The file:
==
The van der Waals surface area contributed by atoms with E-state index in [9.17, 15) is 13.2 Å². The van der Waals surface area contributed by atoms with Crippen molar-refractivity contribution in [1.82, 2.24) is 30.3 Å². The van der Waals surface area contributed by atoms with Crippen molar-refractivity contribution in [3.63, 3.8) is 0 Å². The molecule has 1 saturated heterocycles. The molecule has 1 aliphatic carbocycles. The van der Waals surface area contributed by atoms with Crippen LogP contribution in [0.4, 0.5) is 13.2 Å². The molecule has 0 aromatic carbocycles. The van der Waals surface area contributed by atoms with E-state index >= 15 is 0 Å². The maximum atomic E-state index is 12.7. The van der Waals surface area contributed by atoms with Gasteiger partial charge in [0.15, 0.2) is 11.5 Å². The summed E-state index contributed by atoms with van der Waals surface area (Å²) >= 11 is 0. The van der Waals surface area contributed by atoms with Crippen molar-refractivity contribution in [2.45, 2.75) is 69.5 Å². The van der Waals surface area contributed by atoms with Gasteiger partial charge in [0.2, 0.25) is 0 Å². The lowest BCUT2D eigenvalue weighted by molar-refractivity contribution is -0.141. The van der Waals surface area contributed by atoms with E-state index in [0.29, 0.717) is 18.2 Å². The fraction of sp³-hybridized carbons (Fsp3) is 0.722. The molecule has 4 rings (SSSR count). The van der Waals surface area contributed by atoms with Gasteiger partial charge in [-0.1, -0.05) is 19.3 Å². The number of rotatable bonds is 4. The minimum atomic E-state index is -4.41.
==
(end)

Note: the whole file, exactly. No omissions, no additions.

The van der Waals surface area contributed by atoms with E-state index in [9.17, 15) is 13.2 Å². The van der Waals surface area contributed by atoms with Crippen molar-refractivity contribution in [1.82, 2.24) is 30.3 Å². The van der Waals surface area contributed by atoms with Crippen molar-refractivity contribution in [3.63, 3.8) is 0 Å². The molecule has 1 saturated heterocycles. The molecule has 1 aliphatic carbocycles. The van der Waals surface area contributed by atoms with Crippen LogP contribution in [0.4, 0.5) is 13.2 Å². The molecule has 0 aromatic carbocycles. The van der Waals surface area contributed by atoms with E-state index >= 15 is 0 Å². The maximum atomic E-state index is 12.7. The van der Waals surface area contributed by atoms with Gasteiger partial charge in [0.15, 0.2) is 11.5 Å². The summed E-state index contributed by atoms with van der Waals surface area (Å²) >= 11 is 0. The van der Waals surface area contributed by atoms with Crippen molar-refractivity contribution in [2.45, 2.75) is 69.5 Å². The van der Waals surface area contributed by atoms with Gasteiger partial charge in [0.2, 0.25) is 0 Å². The lowest BCUT2D eigenvalue weighted by molar-refractivity contribution is -0.141. The van der Waals surface area contributed by atoms with E-state index in [0.29, 0.717) is 18.2 Å². The fraction of sp³-hybridized carbons (Fsp3) is 0.722. The molecule has 4 rings (SSSR count). The van der Waals surface area contributed by atoms with Gasteiger partial charge in [-0.1, -0.05) is 19.3 Å². The number of rotatable bonds is 4. The minimum atomic E-state index is -4.41.